Comparative law

Comparative law is the study of various legal systems from different countries. It analyses differences and similarities of the different countries rules. The comparative law mostly helps to understand foreign legal systems.

It, therefore, leads to more cooperation and avoidance of conflict hence an improved world order. Legislators frequently use foreign laws in a draft in new laws and more courts increasingly use or draw inspiration from international jurisprudence as well. Comparative law is not only necessary in the world of academia but also specific areas of law.

Reasons for comparison of law

At the end of 19 century and early 20th century, many saw the comparative law as a tool of improving domestic law and doctrine. However, by the 20th century, many legal academics in Europe considered comparative law as a tool of paramount importance especially for harmonizing law in the European Union. Hence there are many reasons for comparing laws from different countries.

Important Link here.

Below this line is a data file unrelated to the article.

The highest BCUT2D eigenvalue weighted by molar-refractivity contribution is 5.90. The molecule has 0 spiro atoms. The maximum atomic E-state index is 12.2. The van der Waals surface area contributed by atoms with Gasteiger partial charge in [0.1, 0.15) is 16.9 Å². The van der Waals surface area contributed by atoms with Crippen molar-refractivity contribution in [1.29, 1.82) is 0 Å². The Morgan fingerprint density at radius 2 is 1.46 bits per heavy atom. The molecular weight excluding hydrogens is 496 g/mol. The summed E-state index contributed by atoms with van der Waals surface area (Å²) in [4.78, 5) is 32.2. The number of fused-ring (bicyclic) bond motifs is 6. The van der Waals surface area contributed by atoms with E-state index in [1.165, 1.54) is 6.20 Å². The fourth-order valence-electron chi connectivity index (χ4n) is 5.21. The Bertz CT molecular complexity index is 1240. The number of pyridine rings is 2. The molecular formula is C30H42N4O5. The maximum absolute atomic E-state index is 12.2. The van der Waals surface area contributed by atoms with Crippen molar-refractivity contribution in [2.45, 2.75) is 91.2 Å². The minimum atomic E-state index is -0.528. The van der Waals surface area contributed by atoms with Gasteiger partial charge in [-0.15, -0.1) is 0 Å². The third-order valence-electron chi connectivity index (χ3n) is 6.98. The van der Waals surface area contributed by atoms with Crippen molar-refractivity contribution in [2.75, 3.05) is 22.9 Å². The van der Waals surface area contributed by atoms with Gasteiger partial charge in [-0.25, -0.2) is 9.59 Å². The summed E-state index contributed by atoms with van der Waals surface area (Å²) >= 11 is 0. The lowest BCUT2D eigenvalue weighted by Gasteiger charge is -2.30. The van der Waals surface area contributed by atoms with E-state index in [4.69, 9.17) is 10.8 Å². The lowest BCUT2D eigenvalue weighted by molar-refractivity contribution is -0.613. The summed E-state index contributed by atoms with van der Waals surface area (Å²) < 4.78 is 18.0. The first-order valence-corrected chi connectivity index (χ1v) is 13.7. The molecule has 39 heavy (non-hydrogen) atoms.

The study of comparative law involves the study of constitutive elements and how they combine in a system. Several branches from several disciplines have therefore developed including comparative constitutional law, comparative civil law (law of contracts/obligation, torts, and delicts), comparative administrative law, comparative criminal law, and comparative commercial law (trade and business organization). These studies, therefore, can be viewed as micro-legal analysis.

Sujit Choudhry is a professor of law at University of California Berkeley School of Law. He is a comparative constitutional law expert and advisor. He attended Harvard school of law for his masters LLM, University of Toronto – Bachelors of Law LLB, University of Oxford – Bachelors of Arts law and Mcgill University – Bachelors of Science.  Source: en.wikipedia.org

He is internationally recognized authority on comparative constitutional law. He combines a wide-ranging expertise in field experience, research in the process of a constitutional building process. Countries he has consulted for include Ukraine, Jordan, Libya, Egypt, South Africa, Nepal, Sri Lanka, and Tunisia, check this on crunchbase.com. He has also spoken or lectured in a dozen countries.

His research focuses on the design of the constitution as a tool to manage transitions from violence to peaceful democratic countries, federalism, ethnically divided societies, decentralization semipresidentialism, secession, official language policy, constitutional courts, bill of rights, and minority and group rights. Also, he uses constitutional design as an instrument to manage authoritarian to democratic rule, security sector supervision, and constitutional building.  Visit Choudhry on his linkedin.com page.

Check http://blogs.law.nyu.edu/magazine/2011/introducing-sujit-choudhry/